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Comments
29 comments so far

I was confused when I read your writeup of this last week, as the NY Times seemed to suggest that the government could somehow “penalize” Pritchard (via higher taxation) into solving this problem. The problem is simple: the money isn’t there to meet the promises. All the threats, laws, or penalties in the world can’t solve that problem

But the real problem is that we CONTINUE to let pension funds use aggressive return assumptions – like 8.5% annualized – which virtually guarantees that other municipalities will be underfunded and face the same issues.

Posted by KidDynamite | Report as abusive

There is nothing wrong with expecting healthy 58 year old people to work. If they cannot work there is disability. The retired fire marshal didn’t have to die without water and lights, even without resorting to private charity.

Posted by OneEyedMan | Report as abusive

Pensions have been inflated away or defaulted upon many times in the past. I wouldn’t be surprised to see that the creditors make out better. If you need to keep borrowing money for expenses and infrastructure you are going to have a lot of trouble telling bond holders that you decided to pay pensions instead.

Posted by OneEyedMan | Report as abusive

KidDynamite, you are letting facts blind you to the moral outrage.

OneEyedMan, I suspect there are not a huge batch of choices for someone of his age with his work experience. I am also sympathetic to someone who has worked for many years only to find out his employer has defaulted on their obligations. I have to say I find it a bit strange that he was so determined to not take any help whatsoever that he died in the dark with no water.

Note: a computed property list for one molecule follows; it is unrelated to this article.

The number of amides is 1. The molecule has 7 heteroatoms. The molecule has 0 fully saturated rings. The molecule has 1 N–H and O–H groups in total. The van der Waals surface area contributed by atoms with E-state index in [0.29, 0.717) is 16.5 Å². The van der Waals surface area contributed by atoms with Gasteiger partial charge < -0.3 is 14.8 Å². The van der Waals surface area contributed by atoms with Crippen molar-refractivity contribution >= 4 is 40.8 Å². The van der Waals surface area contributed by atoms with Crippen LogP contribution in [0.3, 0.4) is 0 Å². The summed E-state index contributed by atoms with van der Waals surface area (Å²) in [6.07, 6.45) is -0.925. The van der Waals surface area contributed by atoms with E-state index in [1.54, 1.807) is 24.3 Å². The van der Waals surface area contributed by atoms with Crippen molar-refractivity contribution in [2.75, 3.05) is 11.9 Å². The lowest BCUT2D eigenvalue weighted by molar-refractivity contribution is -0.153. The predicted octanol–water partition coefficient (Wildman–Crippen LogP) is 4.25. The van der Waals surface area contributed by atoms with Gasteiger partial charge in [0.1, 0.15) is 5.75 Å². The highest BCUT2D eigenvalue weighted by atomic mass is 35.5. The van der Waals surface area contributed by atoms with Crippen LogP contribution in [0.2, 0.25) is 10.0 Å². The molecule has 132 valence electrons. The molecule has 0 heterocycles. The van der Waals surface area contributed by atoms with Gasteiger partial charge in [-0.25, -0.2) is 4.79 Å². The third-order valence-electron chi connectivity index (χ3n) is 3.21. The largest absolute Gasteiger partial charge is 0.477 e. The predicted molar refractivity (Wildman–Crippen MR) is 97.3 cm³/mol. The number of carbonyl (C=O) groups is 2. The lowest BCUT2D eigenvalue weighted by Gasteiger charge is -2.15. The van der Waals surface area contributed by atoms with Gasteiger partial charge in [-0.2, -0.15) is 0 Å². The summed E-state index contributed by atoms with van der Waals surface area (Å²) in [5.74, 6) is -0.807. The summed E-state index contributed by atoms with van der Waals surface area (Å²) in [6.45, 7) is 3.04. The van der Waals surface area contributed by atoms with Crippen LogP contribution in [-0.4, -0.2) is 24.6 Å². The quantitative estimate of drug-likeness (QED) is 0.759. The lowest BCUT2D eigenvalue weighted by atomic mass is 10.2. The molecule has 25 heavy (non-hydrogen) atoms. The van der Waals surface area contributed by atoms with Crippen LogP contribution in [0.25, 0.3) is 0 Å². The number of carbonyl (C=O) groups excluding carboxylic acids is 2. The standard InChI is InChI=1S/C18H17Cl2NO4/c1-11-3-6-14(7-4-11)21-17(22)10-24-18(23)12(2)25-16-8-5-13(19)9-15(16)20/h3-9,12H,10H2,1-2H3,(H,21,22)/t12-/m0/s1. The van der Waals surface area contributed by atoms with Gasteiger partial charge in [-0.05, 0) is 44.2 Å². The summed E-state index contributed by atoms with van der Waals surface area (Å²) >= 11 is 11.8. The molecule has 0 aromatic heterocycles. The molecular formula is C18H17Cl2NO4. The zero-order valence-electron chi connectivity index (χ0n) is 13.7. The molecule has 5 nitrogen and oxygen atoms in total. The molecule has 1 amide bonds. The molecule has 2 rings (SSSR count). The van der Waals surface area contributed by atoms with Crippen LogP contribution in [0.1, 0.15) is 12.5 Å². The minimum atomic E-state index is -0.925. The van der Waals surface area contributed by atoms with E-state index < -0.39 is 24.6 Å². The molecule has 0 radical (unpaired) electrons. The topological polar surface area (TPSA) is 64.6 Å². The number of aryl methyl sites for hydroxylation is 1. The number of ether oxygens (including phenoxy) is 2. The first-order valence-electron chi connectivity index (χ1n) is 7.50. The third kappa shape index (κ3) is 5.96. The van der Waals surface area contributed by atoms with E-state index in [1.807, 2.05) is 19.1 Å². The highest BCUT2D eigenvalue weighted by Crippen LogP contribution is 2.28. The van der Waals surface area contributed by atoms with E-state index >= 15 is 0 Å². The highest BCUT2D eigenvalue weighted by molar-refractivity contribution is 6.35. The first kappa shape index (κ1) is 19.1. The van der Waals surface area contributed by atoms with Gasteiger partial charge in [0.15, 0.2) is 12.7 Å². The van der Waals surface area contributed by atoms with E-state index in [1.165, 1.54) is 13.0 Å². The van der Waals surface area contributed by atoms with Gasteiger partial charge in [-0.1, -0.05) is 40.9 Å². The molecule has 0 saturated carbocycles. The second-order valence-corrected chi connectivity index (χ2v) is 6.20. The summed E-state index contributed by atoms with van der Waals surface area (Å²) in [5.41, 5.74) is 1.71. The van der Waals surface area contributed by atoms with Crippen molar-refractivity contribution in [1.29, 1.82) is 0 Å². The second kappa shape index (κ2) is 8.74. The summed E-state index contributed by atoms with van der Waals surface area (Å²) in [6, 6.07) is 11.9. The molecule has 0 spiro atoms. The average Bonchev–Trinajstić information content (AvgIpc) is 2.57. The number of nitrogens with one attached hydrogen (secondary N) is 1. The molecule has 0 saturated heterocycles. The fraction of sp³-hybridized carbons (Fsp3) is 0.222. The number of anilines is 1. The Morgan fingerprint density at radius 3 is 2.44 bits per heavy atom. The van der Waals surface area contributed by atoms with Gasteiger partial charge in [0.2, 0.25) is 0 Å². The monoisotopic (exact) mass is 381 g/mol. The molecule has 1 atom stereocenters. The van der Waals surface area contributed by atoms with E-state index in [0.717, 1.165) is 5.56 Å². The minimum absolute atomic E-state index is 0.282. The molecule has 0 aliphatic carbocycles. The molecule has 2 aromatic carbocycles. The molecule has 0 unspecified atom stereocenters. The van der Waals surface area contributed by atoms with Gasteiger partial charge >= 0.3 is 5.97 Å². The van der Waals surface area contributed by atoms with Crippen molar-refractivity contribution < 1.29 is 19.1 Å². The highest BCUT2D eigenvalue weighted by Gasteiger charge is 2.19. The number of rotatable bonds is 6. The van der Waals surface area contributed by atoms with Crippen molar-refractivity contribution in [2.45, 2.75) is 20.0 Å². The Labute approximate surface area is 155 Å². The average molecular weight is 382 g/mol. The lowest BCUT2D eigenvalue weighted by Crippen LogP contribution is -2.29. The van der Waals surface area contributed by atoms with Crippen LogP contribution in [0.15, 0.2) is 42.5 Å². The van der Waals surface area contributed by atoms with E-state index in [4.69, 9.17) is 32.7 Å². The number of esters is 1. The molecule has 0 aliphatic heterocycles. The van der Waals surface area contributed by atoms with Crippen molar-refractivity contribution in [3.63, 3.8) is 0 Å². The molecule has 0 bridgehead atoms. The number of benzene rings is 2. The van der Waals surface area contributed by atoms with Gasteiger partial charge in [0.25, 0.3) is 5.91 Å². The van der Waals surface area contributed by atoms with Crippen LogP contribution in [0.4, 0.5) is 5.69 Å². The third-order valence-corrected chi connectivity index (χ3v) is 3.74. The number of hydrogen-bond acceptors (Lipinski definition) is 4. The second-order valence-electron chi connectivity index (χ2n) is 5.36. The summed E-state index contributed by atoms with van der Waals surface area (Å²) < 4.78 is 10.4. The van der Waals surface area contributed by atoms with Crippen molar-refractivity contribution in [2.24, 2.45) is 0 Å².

Posted by Danny_Black | Report as abusive

I agree he didn’t have a lot of good choices. But his employer didn’t buy any pension insurance, so to bail him out now would mean the rest of us would have to take care of him so he doesn’t have to work a lousy job. That isn’t our responsibility, certainly not if he is able bodied and just doesn’t like those jobs.

Posted by OneEyedMan | Report as abusive

I did notice in the article that Prichard enabled retirement in one’s fifties, even with minimal service, so it’s a bit better than basic.

I think the problem is that a large majority of American workers don’t have defined-benefit pensions, and there’s an underlying current of entitlement concerning such a benefit. That’s especially true considering government pensions, which are paid for largely by the the taxes of those without such pensions.

As for the moral hazard, my guess is that most American workers without pensions are happy not to pay taxes to fund public pensions. Not saying that’s right, but I’m guessing that if you ask people’s opinion, that’s about where it would fall.

Posted by Curmudgeon | Report as abusive

yes – defined benefit pension plans with overly aggressive assumptions ARE the problem. I worry that the problem hasn’t been remedied at all. For example, my sister is a teacher, as were both my parents. My sister contributes more to her pension than my parents did during their careers, but it’s still not enough to make up the shortfall if/when the 8.5% annualized return numbers prove to be optimistic.

Posted by KidDynamite | Report as abusive

“It’s politically impossible to pay creditors on Wall Street while short-changing people who worked for the city for decades and who have no other income to fall back on.”